Not long after I moved to the south, I had my first encounter with a bald-faced hornet. They are scary looking, fast, and mean. In April I noticed a queen bald-faced hornet was building a nest under the eaves of the roof in the back of my house. She had only been at it for a couple of days so it was quite small. Since there was only a queen at that point, I decided it would be safe to knock it down with my spray hose. I had studied her movements and observed that she would leave the nest for at least five minutes or more before returning so right after she left I came out and started spraying the nest with the hose. Even though it was little, it was really stuck on there and it took longer than expected to knock it down. Just as it was coming down, the queen started buzzing me. Apparently she realized something was amiss and came back early. Luckily I could use the hose as a weapon and was able to make it into the garage without getting stung.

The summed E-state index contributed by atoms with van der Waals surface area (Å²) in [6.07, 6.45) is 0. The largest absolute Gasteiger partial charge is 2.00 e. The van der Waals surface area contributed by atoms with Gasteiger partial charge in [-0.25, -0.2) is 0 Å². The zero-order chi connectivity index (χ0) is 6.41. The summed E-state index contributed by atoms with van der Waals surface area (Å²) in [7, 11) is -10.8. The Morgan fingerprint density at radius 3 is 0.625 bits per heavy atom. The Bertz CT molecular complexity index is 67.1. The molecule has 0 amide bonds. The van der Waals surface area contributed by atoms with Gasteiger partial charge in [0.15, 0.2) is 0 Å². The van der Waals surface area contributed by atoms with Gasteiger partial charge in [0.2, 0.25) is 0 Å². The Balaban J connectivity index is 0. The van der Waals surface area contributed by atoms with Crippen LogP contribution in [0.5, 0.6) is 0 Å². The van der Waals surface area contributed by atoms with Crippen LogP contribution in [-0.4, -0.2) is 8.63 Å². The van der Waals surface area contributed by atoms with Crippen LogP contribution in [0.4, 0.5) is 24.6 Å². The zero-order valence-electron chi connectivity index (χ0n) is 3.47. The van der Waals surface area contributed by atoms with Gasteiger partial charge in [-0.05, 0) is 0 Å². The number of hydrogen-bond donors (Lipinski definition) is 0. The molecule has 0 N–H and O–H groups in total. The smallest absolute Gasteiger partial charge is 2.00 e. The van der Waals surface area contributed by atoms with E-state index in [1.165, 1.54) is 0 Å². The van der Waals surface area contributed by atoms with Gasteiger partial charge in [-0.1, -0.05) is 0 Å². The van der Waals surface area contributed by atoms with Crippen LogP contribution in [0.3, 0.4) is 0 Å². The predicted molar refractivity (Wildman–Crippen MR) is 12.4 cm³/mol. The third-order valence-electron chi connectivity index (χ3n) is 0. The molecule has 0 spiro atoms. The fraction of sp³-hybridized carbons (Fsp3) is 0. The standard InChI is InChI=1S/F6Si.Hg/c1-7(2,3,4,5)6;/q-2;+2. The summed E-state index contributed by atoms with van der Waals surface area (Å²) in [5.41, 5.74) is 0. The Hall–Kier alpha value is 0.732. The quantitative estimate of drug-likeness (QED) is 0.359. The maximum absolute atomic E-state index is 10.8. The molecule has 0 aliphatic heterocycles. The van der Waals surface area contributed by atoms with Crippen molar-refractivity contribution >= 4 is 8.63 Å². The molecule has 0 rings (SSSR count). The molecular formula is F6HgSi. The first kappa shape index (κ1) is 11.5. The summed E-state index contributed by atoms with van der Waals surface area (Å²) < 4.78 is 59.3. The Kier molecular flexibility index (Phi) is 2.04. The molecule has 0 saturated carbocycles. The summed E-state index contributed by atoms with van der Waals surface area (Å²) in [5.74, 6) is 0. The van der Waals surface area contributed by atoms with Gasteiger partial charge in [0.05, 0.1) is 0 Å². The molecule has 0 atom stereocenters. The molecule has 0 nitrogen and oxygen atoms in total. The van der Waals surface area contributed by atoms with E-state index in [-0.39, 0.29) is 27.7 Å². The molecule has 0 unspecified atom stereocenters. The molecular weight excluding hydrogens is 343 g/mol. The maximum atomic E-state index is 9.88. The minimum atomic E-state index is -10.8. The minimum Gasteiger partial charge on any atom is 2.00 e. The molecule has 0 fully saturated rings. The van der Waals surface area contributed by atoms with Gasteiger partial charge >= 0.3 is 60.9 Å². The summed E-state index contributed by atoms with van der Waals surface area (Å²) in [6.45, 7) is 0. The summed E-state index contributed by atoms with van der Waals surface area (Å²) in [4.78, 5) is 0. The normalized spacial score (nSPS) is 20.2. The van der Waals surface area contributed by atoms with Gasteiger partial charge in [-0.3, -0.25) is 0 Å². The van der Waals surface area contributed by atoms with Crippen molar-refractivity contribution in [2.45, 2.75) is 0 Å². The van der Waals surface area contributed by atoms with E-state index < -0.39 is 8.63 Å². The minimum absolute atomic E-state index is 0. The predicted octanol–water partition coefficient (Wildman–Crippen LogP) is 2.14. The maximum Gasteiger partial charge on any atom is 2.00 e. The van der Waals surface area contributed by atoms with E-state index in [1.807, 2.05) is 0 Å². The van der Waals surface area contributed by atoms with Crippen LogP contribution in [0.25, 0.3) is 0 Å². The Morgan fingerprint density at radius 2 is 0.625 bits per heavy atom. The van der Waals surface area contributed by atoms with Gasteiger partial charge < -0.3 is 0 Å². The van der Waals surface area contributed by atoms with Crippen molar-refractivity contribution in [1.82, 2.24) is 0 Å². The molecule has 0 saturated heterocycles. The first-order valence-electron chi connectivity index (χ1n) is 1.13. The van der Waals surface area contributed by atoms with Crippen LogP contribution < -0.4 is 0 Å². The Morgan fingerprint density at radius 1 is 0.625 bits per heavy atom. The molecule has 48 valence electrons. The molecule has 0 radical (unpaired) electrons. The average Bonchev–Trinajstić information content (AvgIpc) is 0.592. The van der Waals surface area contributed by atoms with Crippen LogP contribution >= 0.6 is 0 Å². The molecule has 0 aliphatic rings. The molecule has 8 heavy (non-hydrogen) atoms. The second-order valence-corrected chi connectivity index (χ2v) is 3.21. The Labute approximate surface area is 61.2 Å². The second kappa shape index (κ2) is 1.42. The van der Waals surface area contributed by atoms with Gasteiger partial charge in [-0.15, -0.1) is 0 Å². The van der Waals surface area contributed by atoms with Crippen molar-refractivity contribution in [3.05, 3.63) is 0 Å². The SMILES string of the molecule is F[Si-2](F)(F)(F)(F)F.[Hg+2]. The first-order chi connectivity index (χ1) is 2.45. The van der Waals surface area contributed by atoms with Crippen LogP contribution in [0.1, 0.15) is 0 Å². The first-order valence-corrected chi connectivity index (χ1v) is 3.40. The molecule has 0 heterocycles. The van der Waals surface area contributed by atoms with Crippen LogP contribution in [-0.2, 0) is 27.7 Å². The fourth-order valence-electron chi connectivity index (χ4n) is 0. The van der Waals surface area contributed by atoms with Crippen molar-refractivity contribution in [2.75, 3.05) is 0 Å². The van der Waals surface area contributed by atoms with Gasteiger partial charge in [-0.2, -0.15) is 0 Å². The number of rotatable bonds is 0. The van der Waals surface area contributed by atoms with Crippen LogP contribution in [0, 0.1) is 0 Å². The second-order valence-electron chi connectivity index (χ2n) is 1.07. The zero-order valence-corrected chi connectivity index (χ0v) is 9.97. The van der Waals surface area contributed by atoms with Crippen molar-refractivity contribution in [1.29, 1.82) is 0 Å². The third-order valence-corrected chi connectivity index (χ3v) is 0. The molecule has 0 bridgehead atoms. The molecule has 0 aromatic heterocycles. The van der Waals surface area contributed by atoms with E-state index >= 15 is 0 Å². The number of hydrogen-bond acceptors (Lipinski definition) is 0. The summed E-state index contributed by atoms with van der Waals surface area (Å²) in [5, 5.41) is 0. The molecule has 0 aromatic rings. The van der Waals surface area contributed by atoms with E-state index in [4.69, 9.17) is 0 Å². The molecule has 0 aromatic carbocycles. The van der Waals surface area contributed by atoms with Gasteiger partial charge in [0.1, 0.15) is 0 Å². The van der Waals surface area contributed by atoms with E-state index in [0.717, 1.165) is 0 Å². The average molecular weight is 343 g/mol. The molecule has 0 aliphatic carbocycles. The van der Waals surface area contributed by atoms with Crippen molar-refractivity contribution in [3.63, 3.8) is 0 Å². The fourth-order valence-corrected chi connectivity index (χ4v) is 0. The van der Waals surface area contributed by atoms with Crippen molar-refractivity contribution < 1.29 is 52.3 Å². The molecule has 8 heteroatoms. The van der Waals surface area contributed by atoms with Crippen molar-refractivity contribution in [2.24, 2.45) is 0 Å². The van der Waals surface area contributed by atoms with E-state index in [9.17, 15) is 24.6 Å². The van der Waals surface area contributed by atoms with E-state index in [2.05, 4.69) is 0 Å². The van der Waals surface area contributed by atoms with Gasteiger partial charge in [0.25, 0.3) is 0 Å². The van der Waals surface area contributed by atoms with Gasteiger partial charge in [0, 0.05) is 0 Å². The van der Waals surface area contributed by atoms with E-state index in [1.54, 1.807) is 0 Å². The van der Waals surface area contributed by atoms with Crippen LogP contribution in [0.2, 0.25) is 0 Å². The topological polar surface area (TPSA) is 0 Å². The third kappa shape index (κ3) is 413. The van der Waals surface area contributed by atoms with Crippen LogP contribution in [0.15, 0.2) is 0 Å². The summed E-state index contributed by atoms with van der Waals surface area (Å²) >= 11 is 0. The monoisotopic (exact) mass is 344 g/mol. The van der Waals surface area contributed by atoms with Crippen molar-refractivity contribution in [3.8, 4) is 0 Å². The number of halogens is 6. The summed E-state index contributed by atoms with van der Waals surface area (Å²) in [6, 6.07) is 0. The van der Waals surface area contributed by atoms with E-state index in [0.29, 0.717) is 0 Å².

I made it a point to wait at least four hours before going out of the house again. I had to do some grocery shopping. As I said, the nest was in the back of my house so you can imagine my surprise when I went out the front door of my house 4 hours later and that hornet zoomed right at me and start buzzing me very aggressively, I RAN back into the house and managed not to get stung.

    I had NO idea that hornets had that kind of memory and identification ability, not to mention such a strong desire for revenge! Lesson learned!!
     
  8. LeeLemonoil

    LeeLemonoil Member

    Joined:
    Sep 24, 2016
    Messages:
    1,183
    Gender:
    Male
    I for one welcome our new bald-faced hornet overlords. Long live the hornet-queen!
     
  9. Literally

    Literally Member

    Joined:
    Aug 3, 2018
    Messages:
    244
    Gender:
    Male
    When I was a kid I was visiting my brother at college. I noticed a large wasp just sitting on the cobblestone street -- it was fall, so maybe time for wasps to be a bit sluggish. When I pointed at it -- maybe 5 feet away and said, "look, a wasp," it flew directly at me and stung me on the eye. After the fact I looked it up, and yep... wasps target eyeballs.
     
Loading...